- In 2019, we began work with PATH and the Ministry of Health in Vietnam to scale a successful hypertension prevention and management pilot that ran from 2016 – 2018, to reach all of Vietnam and to include diabetes and eventually other NCDs.
- A national Cancer Law was enacted in Paraguay in 2019, a milestone resulting from City Cancer Challenge (C/Can) efforts to bring together public and private sector partners to make cancer a national priority.
Access to Medicine Foundation
The Access to Medicine Foundation is an independent non-profit organisation which has been working for more than ten years to stimulate and guide the world’s largest pharmaceutical companies to improve access to medicine in low- and middle- income countries. We use a three-part model for change: (1) build multi-stakeholder consensus on the industry’s responsibilities, (2) stimulate pharmaceutical companies to compete to ‘do well’ and (3) share best practices, spurring collaboration. Our main product, the Access to Medicine Index, has included non-communicable diseases since 2010. An independent assessment of our impact found that it “has made commendable contributions towards advancing the engagement of the pharmaceutical industry with the issue of access to medicine” and that the Access to Medicine Index acts as “a catalyst for accelerating ongoing access-to-medicine activities and as an inspiration for development of new activities.”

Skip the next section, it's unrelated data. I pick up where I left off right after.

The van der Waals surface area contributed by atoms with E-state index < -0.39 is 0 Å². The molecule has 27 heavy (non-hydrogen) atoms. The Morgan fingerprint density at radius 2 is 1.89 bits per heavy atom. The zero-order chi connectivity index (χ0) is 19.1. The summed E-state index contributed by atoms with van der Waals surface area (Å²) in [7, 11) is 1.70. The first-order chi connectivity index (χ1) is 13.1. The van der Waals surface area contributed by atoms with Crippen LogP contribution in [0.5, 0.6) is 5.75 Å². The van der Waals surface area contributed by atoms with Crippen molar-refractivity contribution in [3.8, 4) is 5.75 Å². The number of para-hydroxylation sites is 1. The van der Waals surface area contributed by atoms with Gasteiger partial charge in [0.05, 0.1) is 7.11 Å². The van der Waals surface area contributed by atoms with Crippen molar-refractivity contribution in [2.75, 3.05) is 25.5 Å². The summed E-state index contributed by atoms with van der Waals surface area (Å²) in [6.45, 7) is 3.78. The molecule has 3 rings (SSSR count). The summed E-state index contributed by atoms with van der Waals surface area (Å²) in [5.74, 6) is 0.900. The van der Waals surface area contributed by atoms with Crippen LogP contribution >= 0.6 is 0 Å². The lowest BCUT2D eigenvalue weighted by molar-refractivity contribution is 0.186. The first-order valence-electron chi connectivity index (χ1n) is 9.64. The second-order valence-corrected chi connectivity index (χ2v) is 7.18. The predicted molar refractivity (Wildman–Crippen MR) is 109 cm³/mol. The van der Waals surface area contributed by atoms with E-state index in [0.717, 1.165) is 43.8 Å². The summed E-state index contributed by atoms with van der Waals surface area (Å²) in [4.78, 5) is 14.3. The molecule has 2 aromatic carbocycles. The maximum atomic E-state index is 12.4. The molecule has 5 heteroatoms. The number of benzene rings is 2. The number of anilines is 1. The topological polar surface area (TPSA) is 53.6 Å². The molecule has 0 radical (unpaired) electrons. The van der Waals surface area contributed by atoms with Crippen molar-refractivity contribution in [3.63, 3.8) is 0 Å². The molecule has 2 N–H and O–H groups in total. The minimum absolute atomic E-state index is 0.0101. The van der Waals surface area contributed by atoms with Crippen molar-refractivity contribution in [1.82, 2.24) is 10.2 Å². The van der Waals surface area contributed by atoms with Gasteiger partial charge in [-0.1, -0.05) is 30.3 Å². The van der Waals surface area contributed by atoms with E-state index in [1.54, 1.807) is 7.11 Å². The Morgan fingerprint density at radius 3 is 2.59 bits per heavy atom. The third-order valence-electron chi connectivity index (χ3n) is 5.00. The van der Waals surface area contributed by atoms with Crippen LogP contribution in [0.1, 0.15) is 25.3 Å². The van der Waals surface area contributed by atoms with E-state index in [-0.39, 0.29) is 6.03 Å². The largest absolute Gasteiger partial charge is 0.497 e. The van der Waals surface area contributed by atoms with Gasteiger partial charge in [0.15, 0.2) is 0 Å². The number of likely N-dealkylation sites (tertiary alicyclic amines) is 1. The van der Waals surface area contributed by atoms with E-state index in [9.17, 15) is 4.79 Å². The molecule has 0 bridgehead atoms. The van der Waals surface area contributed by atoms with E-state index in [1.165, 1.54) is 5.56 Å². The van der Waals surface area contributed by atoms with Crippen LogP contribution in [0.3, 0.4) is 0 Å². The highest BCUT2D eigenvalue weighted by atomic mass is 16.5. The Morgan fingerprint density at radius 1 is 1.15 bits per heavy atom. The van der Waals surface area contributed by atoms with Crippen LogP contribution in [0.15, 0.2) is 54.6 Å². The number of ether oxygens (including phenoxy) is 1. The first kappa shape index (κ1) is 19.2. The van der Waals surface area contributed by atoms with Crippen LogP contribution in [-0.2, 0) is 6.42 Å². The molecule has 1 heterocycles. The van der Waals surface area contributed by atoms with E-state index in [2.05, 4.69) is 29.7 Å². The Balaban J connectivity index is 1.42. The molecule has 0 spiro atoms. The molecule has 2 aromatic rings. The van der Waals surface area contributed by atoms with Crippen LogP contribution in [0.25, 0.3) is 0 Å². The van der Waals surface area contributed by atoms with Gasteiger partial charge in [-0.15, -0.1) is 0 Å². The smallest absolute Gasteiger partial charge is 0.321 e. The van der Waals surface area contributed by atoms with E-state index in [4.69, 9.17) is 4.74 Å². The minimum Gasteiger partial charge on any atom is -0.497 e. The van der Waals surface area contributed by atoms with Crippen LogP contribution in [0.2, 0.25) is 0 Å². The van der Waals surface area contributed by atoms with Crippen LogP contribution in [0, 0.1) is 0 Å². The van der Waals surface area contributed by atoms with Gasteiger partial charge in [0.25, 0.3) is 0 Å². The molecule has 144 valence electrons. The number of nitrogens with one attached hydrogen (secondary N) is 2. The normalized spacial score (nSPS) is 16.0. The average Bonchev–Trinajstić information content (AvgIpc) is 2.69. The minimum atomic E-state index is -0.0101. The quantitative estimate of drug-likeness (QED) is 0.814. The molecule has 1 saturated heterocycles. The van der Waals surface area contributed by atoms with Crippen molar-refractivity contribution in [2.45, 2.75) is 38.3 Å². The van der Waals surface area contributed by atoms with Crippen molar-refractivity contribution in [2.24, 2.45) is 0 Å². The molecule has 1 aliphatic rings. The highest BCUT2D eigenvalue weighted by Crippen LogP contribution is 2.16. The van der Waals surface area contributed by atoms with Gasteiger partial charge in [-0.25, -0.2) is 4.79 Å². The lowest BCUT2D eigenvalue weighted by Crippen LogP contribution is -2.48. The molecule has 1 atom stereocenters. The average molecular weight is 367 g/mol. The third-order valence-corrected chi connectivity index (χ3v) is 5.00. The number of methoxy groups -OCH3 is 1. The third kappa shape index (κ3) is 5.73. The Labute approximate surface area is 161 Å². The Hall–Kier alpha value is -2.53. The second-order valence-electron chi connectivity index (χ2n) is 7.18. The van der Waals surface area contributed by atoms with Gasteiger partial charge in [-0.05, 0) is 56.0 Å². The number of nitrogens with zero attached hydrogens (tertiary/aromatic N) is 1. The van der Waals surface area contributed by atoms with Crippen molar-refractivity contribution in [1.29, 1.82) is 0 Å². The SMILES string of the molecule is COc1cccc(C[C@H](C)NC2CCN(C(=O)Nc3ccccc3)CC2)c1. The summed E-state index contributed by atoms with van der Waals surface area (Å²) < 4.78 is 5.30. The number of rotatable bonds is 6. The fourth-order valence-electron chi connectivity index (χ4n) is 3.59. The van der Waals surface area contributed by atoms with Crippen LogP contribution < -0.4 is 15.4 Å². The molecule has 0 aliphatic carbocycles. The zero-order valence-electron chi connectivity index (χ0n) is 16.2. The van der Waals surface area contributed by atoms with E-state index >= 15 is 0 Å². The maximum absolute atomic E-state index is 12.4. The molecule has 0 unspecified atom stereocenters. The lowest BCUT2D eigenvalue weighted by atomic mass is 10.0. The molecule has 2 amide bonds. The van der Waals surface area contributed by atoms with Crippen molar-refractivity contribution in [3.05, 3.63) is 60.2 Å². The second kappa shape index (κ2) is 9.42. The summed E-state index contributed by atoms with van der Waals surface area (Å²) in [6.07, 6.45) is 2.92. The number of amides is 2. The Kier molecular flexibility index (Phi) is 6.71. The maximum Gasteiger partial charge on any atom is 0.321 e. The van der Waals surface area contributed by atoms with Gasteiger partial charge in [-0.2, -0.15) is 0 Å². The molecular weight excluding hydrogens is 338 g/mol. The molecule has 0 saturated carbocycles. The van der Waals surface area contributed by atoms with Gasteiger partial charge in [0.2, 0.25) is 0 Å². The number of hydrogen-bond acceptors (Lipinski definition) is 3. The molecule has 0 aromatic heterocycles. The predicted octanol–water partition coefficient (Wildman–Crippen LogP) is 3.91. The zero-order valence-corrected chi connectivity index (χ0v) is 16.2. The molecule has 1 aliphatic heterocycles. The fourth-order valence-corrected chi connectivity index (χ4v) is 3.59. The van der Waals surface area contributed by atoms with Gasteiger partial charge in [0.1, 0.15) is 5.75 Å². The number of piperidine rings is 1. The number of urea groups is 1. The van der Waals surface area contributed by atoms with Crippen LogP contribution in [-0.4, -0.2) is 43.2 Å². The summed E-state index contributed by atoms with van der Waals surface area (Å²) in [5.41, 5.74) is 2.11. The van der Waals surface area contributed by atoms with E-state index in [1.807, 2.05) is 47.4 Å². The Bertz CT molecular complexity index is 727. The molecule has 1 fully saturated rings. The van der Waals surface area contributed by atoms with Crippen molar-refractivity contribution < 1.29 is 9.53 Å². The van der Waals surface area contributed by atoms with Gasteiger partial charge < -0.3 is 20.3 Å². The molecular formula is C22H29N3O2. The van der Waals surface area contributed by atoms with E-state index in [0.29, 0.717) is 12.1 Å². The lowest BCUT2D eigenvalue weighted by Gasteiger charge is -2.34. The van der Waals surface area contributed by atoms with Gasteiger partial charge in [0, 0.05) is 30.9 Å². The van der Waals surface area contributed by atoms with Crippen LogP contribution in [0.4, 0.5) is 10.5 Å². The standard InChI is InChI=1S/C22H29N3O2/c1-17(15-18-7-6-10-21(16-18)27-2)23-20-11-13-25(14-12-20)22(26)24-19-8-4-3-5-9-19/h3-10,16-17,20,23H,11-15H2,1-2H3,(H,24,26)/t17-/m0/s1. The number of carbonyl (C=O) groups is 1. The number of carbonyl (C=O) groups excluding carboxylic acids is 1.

International Society of Hypertension